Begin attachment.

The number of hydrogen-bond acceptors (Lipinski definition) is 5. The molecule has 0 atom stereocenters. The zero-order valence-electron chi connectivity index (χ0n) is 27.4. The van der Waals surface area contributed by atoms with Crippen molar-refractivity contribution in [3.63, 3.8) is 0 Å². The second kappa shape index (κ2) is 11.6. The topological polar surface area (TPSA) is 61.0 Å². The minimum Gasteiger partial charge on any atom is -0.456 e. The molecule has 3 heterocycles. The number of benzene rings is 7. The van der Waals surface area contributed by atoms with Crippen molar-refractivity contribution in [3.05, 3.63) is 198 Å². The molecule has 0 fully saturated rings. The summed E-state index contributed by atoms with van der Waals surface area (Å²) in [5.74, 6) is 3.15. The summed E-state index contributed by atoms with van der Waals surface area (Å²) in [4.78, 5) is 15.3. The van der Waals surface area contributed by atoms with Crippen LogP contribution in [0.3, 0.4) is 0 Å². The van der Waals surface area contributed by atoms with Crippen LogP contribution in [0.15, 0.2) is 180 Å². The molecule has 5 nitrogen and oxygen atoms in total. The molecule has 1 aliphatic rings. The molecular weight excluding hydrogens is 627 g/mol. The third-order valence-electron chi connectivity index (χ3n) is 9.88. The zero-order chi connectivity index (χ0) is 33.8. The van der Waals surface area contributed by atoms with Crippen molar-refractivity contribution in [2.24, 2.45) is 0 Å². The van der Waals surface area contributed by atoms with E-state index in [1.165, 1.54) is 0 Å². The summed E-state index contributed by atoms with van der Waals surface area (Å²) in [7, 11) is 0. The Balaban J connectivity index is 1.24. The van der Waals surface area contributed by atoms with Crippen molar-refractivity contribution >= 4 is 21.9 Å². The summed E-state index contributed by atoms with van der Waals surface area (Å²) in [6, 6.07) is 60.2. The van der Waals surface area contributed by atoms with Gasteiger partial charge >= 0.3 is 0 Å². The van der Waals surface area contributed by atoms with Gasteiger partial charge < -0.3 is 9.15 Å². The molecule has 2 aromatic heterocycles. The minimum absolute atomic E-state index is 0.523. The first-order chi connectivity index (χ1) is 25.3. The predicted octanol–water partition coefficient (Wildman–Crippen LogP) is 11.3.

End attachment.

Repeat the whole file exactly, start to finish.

The number of hydrogen-bond acceptors (Lipinski definition) is 5. The molecule has 0 atom stereocenters. The zero-order valence-electron chi connectivity index (χ0n) is 27.4. The van der Waals surface area contributed by atoms with Crippen molar-refractivity contribution in [3.63, 3.8) is 0 Å². The second kappa shape index (κ2) is 11.6. The topological polar surface area (TPSA) is 61.0 Å². The minimum Gasteiger partial charge on any atom is -0.456 e. The molecule has 3 heterocycles. The number of benzene rings is 7. The van der Waals surface area contributed by atoms with Crippen molar-refractivity contribution in [3.05, 3.63) is 198 Å². The molecule has 0 fully saturated rings. The summed E-state index contributed by atoms with van der Waals surface area (Å²) in [5.74, 6) is 3.15. The summed E-state index contributed by atoms with van der Waals surface area (Å²) in [4.78, 5) is 15.3. The van der Waals surface area contributed by atoms with Crippen LogP contribution in [0.3, 0.4) is 0 Å². The van der Waals surface area contributed by atoms with Crippen LogP contribution in [0.15, 0.2) is 180 Å². The molecule has 5 nitrogen and oxygen atoms in total. The molecule has 1 aliphatic rings. The molecular weight excluding hydrogens is 627 g/mol. The third-order valence-electron chi connectivity index (χ3n) is 9.88. The zero-order chi connectivity index (χ0) is 33.8. The van der Waals surface area contributed by atoms with Crippen molar-refractivity contribution in [2.24, 2.45) is 0 Å². The van der Waals surface area contributed by atoms with E-state index in [1.165, 1.54) is 0 Å². The summed E-state index contributed by atoms with van der Waals surface area (Å²) in [7, 11) is 0. The Balaban J connectivity index is 1.24. The van der Waals surface area contributed by atoms with Crippen molar-refractivity contribution >= 4 is 21.9 Å². The summed E-state index contributed by atoms with van der Waals surface area (Å²) in [6, 6.07) is 60.2. The van der Waals surface area contributed by atoms with Gasteiger partial charge >= 0.3 is 0 Å². The van der Waals surface area contributed by atoms with Gasteiger partial charge < -0.3 is 9.15 Å². The molecule has 2 aromatic heterocycles. The minimum absolute atomic E-state index is 0.523. The first-order chi connectivity index (χ1) is 25.3. The predicted octanol–water partition coefficient (Wildman–Crippen LogP) is 11.3.